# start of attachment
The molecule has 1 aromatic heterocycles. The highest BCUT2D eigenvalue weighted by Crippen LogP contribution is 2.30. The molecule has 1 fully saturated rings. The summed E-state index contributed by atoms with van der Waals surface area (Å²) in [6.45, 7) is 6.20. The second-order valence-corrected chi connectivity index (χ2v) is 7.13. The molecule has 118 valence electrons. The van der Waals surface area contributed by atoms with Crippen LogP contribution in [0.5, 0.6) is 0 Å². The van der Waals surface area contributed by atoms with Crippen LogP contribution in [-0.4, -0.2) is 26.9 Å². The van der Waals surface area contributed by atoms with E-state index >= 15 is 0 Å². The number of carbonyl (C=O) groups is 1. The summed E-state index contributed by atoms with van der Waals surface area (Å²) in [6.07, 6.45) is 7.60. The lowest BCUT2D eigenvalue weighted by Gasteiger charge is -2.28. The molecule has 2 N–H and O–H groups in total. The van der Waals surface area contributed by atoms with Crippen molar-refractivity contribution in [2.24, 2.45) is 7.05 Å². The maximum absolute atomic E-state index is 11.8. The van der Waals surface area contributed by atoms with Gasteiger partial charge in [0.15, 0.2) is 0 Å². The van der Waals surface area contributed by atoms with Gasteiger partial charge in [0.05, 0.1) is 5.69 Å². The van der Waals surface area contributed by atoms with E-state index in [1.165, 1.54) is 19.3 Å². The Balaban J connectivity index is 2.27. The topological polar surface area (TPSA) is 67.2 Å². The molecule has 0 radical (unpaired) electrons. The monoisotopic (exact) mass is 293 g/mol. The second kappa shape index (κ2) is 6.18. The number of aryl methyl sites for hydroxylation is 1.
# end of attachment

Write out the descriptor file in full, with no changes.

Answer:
The molecule has 1 aromatic heterocycles. The highest BCUT2D eigenvalue weighted by Crippen LogP contribution is 2.30. The molecule has 1 fully saturated rings. The summed E-state index contributed by atoms with van der Waals surface area (Å²) in [6.45, 7) is 6.20. The second-order valence-corrected chi connectivity index (χ2v) is 7.13. The molecule has 118 valence electrons. The van der Waals surface area contributed by atoms with Crippen LogP contribution in [0.5, 0.6) is 0 Å². The van der Waals surface area contributed by atoms with Crippen LogP contribution in [-0.4, -0.2) is 26.9 Å². The van der Waals surface area contributed by atoms with E-state index >= 15 is 0 Å². The number of carbonyl (C=O) groups is 1. The summed E-state index contributed by atoms with van der Waals surface area (Å²) in [6.07, 6.45) is 7.60. The lowest BCUT2D eigenvalue weighted by Gasteiger charge is -2.28. The molecule has 2 N–H and O–H groups in total. The van der Waals surface area contributed by atoms with Crippen molar-refractivity contribution in [2.24, 2.45) is 7.05 Å². The maximum absolute atomic E-state index is 11.8. The van der Waals surface area contributed by atoms with Gasteiger partial charge in [0.15, 0.2) is 0 Å². The van der Waals surface area contributed by atoms with Gasteiger partial charge in [0.05, 0.1) is 5.69 Å². The van der Waals surface area contributed by atoms with E-state index in [1.165, 1.54) is 19.3 Å². The Balaban J connectivity index is 2.27. The topological polar surface area (TPSA) is 67.2 Å². The molecule has 0 radical (unpaired) electrons. The monoisotopic (exact) mass is 293 g/mol. The second kappa shape index (κ2) is 6.18. The number of aryl methyl sites for hydroxylation is 1.